Nigerian spectrum auction gets only one bidder as investors shy away

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Only one qualified bidder has emerged in Nigeria’s planned auction of 70 MHz in the 2.6 GHz Spectrum Band to underscore a low business confidence in Africa’s largest economy grappling with a volatile naira and dwindling oil revenue.

 

The spectrum band had been chopped into 14 lots each pegged at USD 16 million by the Nigerian Communications Commission (NCC) but investors shied away.  Potential bidders could bid for a maximum of eight lots meaning the regulator had looked to two or more winning bids.  But only one came forward and asked for six slots. Analysts warn that government would have to tame the unstable currency regime and provide a robust framework for economic growth to ease stacking pessimism.

 

Currently, mobile network operators (MNOs) are contending with scarce foreign currency and inability to repatriate earnings. Operators want government to intervene, warning that should the problems persist, undermining their ability to import needed equipment, quality of service will further drop.

 

The NCC officially disclosed that the auction process for the 2.6GHz Spectrum produced one qualified bidder at the weekend through a press statement signed by its Director of Public Affairs, Mr Tony Ojobo.

 

The statement reads: “In line with Information Memorandum (IM) on the auction of 70 MHz in the 2.6 GHz Spectrum Band published on February 25, 2016 the Nigerian Communications Commission, on behalf of the Federal Government of Nigeria, wishes to announce that the auction process, which closed for submission of applications on April 29, 2016, produced one Qualified Bidder.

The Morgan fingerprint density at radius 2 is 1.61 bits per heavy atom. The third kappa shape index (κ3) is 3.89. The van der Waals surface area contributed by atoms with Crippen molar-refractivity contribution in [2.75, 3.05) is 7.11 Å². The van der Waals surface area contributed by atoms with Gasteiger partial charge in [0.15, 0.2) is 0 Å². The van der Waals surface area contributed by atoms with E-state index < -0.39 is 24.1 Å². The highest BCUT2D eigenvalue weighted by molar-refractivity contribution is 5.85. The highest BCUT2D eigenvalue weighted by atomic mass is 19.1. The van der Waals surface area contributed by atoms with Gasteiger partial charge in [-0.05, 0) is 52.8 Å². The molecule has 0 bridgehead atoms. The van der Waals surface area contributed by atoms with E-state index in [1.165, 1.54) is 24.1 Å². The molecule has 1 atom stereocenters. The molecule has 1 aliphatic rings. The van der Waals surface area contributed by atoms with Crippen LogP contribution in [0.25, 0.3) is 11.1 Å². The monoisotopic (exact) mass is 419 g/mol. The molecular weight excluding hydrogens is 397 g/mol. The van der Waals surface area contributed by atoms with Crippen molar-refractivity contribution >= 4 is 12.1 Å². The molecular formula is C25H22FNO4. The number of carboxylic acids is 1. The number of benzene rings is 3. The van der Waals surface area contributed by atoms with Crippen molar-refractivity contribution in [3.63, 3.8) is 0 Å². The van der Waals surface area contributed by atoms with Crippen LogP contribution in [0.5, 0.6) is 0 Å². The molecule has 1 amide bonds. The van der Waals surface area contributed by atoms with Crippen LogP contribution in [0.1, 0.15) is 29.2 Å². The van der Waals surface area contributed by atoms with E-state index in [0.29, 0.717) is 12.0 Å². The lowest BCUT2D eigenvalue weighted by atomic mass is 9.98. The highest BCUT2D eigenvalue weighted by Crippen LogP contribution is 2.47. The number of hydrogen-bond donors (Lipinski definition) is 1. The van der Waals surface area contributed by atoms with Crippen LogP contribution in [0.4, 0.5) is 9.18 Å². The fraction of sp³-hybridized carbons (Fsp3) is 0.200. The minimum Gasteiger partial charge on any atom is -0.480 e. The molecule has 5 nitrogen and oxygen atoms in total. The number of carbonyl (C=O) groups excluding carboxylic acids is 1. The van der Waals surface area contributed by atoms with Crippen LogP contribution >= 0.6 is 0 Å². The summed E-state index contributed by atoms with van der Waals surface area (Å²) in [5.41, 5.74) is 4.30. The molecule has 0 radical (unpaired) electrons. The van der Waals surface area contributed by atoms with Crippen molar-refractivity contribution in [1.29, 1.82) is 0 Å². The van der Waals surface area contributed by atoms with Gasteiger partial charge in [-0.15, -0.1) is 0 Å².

“The Qualified Bidder expressed an interest to bid for Six (6) Lots out of the Fourteen (14) Lots on offer and paid the bid deposit as specified by the Information Memorandum on the Auction

 

“Therefore, the need for an auction event no longer arose as the IM, stated that “If the aggregate demand from Approved Bidders is less than, or equal to the number of lots on offer, the Commission will provisionally award the license to the party/parties at the reserve price”.

 

“Consequently, the Commission is currently undertaking a due diligence with a view to issuing a letter of award of license for the cumulative 30MHz in the 2.6GHz Frequency.

 

“Upon approval, the Qualified Bidder will be required to pay a total US$96,000,000 (Ninety Six Million US Dollars) for the license.

 

The Commission wishes to express its profound gratitude to all telecom stakeholders for the interests shown in the auction process for the 2.6GHz Spectrum Band”.

 

Nigeria telecom sector is the continent’s largest with over 150 million subscribers and contributes nearly 10% to the country’s GDP. But an economic recession owing to dwindling oil revenue has impacted negatively across all sectors including the telecom sector.


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